Ted is asked by the new assistant principle of the school, Mr. Clayton, to assist him with the annual charity fund raiser during the Fall Festival and the event netted a sum of $13,000, which is placed in a strong-box and locked inside the school safe. However, the money disappears from the safe and only three people knew the combination: the high-school principle, the assistant principle and a secretary, but only one of those three people, namely Mr. Clayton, has inexplicably disappeared. Ted is the only person who really believes him to be innocent and writes an editorial, accidentally published in The Town Crier, making a case in his favor. Something, in itself, that will prove to be valuable lesson to the aspiring newspaper reporter.
So the problem of the theft of the charity money from the locked school safe, if you believe those three aforementioned people to be innocent, presents the reader with a quasi-impossible situation.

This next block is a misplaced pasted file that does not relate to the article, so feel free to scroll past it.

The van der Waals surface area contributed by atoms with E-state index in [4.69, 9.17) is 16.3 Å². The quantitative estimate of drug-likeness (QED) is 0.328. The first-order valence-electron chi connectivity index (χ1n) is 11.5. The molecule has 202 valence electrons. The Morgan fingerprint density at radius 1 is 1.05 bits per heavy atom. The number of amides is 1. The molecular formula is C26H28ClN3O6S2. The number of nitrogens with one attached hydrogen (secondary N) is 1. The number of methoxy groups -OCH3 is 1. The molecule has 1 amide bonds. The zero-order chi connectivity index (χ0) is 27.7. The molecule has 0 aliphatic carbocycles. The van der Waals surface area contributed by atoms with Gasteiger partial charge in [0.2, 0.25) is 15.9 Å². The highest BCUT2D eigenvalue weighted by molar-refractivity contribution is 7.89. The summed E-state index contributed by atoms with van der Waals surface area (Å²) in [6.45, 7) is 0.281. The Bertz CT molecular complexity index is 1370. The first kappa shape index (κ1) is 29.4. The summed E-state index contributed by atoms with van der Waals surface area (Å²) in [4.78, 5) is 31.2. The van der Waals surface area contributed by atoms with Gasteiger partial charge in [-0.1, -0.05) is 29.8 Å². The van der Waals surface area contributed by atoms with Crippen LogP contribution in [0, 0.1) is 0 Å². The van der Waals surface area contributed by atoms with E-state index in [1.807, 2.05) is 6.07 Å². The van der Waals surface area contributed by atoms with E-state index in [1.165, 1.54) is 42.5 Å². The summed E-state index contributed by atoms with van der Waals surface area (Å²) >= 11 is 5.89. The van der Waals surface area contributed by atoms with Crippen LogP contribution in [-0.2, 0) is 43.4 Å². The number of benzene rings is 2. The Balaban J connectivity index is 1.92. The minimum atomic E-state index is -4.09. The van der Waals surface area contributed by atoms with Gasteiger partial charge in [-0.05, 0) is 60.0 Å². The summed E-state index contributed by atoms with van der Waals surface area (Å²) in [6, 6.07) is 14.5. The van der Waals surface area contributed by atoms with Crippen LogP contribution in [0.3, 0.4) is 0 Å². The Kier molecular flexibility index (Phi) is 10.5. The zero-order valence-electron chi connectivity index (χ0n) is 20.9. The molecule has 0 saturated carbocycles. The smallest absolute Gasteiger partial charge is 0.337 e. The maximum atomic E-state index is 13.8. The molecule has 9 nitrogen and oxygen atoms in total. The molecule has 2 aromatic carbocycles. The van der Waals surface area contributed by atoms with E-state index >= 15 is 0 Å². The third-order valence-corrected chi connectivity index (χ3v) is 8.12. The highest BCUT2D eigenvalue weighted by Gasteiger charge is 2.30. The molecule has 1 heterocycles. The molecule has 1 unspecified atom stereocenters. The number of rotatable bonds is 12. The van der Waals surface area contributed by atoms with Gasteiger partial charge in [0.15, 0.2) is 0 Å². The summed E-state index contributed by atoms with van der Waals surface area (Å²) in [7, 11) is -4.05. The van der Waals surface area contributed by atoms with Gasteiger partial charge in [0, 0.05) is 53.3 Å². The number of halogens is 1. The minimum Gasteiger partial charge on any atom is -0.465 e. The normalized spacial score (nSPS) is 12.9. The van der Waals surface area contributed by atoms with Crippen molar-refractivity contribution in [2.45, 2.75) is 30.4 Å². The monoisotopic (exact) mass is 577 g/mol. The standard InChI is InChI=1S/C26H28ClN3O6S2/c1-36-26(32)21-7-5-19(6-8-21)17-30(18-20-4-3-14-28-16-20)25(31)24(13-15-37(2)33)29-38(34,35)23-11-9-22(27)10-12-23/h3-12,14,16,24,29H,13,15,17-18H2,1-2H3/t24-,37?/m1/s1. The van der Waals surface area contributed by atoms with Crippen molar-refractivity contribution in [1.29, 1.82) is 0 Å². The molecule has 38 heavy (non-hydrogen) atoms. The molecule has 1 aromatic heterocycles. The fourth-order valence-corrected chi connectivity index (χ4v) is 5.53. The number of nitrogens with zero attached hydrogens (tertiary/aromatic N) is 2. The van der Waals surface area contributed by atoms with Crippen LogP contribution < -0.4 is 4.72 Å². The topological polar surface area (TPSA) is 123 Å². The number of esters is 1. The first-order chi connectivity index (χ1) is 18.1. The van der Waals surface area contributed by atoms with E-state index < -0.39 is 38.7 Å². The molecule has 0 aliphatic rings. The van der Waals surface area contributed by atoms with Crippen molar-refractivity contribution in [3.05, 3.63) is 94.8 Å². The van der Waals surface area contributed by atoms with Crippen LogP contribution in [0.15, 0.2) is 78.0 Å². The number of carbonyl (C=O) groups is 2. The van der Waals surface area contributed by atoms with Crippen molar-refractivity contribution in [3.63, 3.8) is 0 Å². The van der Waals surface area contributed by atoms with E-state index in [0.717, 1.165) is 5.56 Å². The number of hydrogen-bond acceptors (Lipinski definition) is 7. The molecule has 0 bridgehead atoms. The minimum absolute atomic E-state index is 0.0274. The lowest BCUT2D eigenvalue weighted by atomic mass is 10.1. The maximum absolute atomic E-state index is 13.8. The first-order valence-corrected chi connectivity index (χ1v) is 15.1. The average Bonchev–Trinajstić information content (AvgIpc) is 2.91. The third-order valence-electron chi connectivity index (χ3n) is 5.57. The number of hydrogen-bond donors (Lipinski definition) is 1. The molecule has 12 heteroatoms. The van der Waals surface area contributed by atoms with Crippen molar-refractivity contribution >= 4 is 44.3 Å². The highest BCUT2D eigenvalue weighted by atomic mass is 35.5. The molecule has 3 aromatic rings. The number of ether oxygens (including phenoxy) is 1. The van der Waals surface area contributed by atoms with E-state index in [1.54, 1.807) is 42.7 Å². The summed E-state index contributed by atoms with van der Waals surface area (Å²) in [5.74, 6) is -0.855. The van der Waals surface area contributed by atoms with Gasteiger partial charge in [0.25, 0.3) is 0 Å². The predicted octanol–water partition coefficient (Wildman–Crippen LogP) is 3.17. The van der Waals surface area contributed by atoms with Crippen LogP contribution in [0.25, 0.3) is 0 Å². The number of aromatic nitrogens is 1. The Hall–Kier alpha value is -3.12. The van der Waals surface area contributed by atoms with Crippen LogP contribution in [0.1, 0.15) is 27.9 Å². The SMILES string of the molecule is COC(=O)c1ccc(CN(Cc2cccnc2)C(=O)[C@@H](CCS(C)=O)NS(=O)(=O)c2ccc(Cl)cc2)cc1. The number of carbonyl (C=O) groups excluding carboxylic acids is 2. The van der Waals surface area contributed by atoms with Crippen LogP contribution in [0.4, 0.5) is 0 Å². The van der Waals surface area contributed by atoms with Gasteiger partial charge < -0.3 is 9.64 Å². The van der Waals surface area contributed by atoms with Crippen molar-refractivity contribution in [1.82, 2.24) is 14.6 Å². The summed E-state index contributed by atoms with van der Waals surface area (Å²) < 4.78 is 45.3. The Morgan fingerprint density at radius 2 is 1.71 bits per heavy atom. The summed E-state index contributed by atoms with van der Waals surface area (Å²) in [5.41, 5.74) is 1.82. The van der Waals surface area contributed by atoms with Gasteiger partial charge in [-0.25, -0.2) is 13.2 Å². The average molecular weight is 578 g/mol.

Unfortunately, this problem is resolved during a dry-as-dust courtroom scene when a lock-expert gives a technical explanation for this problem that you expect to find in Freeman Wills Crofts or John Rhode. You can hardly blame children, or even (older) teenagers, for not figuring out this trick. Which is a pity, since I can think of at least two tricks this particular thief could have used to open the safe. On the upside, this explanation revealed a second layer to the problem that's a genuine, full-fledged locked room puzzle. I can't say too much about it, because this development comes very late in the story, but the locked room trick was decent enough. A trick of the same caliber as Bruce Campbell's The Mystery of the Invisible Enemy (1959) and William Arden's The Mystery of the Shrinking House (1972).